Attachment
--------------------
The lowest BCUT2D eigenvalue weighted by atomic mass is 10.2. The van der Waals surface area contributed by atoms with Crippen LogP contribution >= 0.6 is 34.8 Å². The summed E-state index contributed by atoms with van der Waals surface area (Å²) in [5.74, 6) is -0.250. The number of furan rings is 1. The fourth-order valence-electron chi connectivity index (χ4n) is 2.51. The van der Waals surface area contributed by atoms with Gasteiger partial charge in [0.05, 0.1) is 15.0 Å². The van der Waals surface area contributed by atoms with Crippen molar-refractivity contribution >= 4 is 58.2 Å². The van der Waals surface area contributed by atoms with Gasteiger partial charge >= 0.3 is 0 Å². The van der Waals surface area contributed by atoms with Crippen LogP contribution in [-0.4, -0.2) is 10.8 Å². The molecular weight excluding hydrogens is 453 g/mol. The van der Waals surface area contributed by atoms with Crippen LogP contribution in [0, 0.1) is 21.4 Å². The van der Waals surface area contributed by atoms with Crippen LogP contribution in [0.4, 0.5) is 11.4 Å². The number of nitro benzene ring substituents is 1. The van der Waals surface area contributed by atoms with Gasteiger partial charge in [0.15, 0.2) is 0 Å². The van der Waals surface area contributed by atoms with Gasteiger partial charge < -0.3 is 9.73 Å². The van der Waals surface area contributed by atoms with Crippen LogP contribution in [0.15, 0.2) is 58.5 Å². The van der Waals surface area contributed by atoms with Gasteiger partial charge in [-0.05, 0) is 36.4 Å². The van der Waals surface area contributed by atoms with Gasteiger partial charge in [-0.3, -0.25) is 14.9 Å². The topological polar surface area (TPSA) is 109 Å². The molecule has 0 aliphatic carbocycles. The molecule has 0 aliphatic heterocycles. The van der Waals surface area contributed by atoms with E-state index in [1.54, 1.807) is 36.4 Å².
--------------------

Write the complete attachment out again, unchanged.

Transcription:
The lowest BCUT2D eigenvalue weighted by atomic mass is 10.2. The van der Waals surface area contributed by atoms with Crippen LogP contribution >= 0.6 is 34.8 Å². The summed E-state index contributed by atoms with van der Waals surface area (Å²) in [5.74, 6) is -0.250. The number of furan rings is 1. The fourth-order valence-electron chi connectivity index (χ4n) is 2.51. The van der Waals surface area contributed by atoms with Gasteiger partial charge in [0.05, 0.1) is 15.0 Å². The van der Waals surface area contributed by atoms with Crippen molar-refractivity contribution >= 4 is 58.2 Å². The van der Waals surface area contributed by atoms with Gasteiger partial charge >= 0.3 is 0 Å². The van der Waals surface area contributed by atoms with Crippen LogP contribution in [-0.4, -0.2) is 10.8 Å². The molecular weight excluding hydrogens is 453 g/mol. The van der Waals surface area contributed by atoms with Crippen LogP contribution in [0, 0.1) is 21.4 Å². The van der Waals surface area contributed by atoms with Crippen LogP contribution in [0.4, 0.5) is 11.4 Å². The number of nitro benzene ring substituents is 1. The van der Waals surface area contributed by atoms with Gasteiger partial charge in [0.15, 0.2) is 0 Å². The van der Waals surface area contributed by atoms with Gasteiger partial charge < -0.3 is 9.73 Å². The van der Waals surface area contributed by atoms with Crippen LogP contribution in [0.15, 0.2) is 58.5 Å². The van der Waals surface area contributed by atoms with Gasteiger partial charge in [-0.05, 0) is 36.4 Å². The van der Waals surface area contributed by atoms with Gasteiger partial charge in [-0.3, -0.25) is 14.9 Å². The topological polar surface area (TPSA) is 109 Å². The molecule has 0 aliphatic carbocycles. The molecule has 0 aliphatic heterocycles. The van der Waals surface area contributed by atoms with E-state index in [1.54, 1.807) is 36.4 Å².